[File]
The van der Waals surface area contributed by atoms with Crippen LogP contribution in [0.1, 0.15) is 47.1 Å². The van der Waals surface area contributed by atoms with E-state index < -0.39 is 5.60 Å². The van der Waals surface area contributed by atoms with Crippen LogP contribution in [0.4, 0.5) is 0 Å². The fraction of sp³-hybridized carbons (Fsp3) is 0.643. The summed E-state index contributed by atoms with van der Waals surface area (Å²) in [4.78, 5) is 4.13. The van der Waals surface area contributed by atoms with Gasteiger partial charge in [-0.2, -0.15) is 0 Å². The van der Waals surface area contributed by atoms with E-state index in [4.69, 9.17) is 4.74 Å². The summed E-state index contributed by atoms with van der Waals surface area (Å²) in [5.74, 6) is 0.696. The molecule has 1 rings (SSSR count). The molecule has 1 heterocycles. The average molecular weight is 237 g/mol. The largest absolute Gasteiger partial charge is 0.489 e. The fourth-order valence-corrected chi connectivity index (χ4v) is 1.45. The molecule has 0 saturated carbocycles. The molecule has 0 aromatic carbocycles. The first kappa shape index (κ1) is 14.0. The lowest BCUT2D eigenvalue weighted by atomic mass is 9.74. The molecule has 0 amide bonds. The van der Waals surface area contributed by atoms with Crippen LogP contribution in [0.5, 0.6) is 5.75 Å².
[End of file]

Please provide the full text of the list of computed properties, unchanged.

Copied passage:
The van der Waals surface area contributed by atoms with Crippen LogP contribution in [0.1, 0.15) is 47.1 Å². The van der Waals surface area contributed by atoms with E-state index < -0.39 is 5.60 Å². The van der Waals surface area contributed by atoms with Crippen LogP contribution in [0.4, 0.5) is 0 Å². The fraction of sp³-hybridized carbons (Fsp3) is 0.643. The summed E-state index contributed by atoms with van der Waals surface area (Å²) in [4.78, 5) is 4.13. The van der Waals surface area contributed by atoms with Gasteiger partial charge in [-0.2, -0.15) is 0 Å². The van der Waals surface area contributed by atoms with E-state index in [4.69, 9.17) is 4.74 Å². The summed E-state index contributed by atoms with van der Waals surface area (Å²) in [5.74, 6) is 0.696. The molecule has 1 rings (SSSR count). The molecule has 1 heterocycles. The average molecular weight is 237 g/mol. The largest absolute Gasteiger partial charge is 0.489 e. The fourth-order valence-corrected chi connectivity index (χ4v) is 1.45. The molecule has 0 saturated carbocycles. The molecule has 0 aromatic carbocycles. The first kappa shape index (κ1) is 14.0. The lowest BCUT2D eigenvalue weighted by atomic mass is 9.74. The molecule has 0 amide bonds. The van der Waals surface area contributed by atoms with Crippen LogP contribution in [0.5, 0.6) is 5.75 Å².